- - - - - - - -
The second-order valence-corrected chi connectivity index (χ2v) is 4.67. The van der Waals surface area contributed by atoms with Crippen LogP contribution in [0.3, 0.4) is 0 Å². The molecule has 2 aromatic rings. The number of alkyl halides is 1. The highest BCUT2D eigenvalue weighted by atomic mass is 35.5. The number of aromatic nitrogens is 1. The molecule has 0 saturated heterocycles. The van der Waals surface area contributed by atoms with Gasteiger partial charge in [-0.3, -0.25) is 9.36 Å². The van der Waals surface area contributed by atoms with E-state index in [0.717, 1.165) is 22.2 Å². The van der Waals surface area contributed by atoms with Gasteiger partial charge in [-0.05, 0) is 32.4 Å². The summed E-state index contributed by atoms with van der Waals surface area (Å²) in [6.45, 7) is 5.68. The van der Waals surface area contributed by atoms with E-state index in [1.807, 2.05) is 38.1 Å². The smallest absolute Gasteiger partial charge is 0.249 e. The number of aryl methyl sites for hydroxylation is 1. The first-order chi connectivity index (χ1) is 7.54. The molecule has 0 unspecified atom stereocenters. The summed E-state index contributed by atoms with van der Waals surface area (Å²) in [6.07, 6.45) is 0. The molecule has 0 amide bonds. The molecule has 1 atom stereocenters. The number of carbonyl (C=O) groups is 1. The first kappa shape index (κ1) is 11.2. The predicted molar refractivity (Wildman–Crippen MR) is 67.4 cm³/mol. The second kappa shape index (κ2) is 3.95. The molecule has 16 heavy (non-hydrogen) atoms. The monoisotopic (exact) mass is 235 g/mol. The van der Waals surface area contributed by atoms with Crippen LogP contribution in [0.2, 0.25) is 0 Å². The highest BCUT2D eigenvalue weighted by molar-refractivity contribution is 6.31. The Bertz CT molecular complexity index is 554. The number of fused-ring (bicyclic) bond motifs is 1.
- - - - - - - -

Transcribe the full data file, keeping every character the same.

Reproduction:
The second-order valence-corrected chi connectivity index (χ2v) is 4.67. The van der Waals surface area contributed by atoms with Crippen LogP contribution in [0.3, 0.4) is 0 Å². The molecule has 2 aromatic rings. The number of alkyl halides is 1. The highest BCUT2D eigenvalue weighted by atomic mass is 35.5. The number of aromatic nitrogens is 1. The molecule has 0 saturated heterocycles. The van der Waals surface area contributed by atoms with Gasteiger partial charge in [-0.3, -0.25) is 9.36 Å². The van der Waals surface area contributed by atoms with E-state index in [0.717, 1.165) is 22.2 Å². The van der Waals surface area contributed by atoms with Gasteiger partial charge in [-0.05, 0) is 32.4 Å². The summed E-state index contributed by atoms with van der Waals surface area (Å²) in [6.45, 7) is 5.68. The van der Waals surface area contributed by atoms with E-state index in [1.807, 2.05) is 38.1 Å². The smallest absolute Gasteiger partial charge is 0.249 e. The number of aryl methyl sites for hydroxylation is 1. The first-order chi connectivity index (χ1) is 7.54. The molecule has 0 unspecified atom stereocenters. The summed E-state index contributed by atoms with van der Waals surface area (Å²) in [6.07, 6.45) is 0. The molecule has 0 amide bonds. The molecule has 1 atom stereocenters. The number of carbonyl (C=O) groups is 1. The first kappa shape index (κ1) is 11.2. The predicted molar refractivity (Wildman–Crippen MR) is 67.4 cm³/mol. The second kappa shape index (κ2) is 3.95. The molecule has 16 heavy (non-hydrogen) atoms. The monoisotopic (exact) mass is 235 g/mol. The van der Waals surface area contributed by atoms with Crippen LogP contribution in [0.2, 0.25) is 0 Å². The highest BCUT2D eigenvalue weighted by molar-refractivity contribution is 6.31. The Bertz CT molecular complexity index is 554. The number of fused-ring (bicyclic) bond motifs is 1.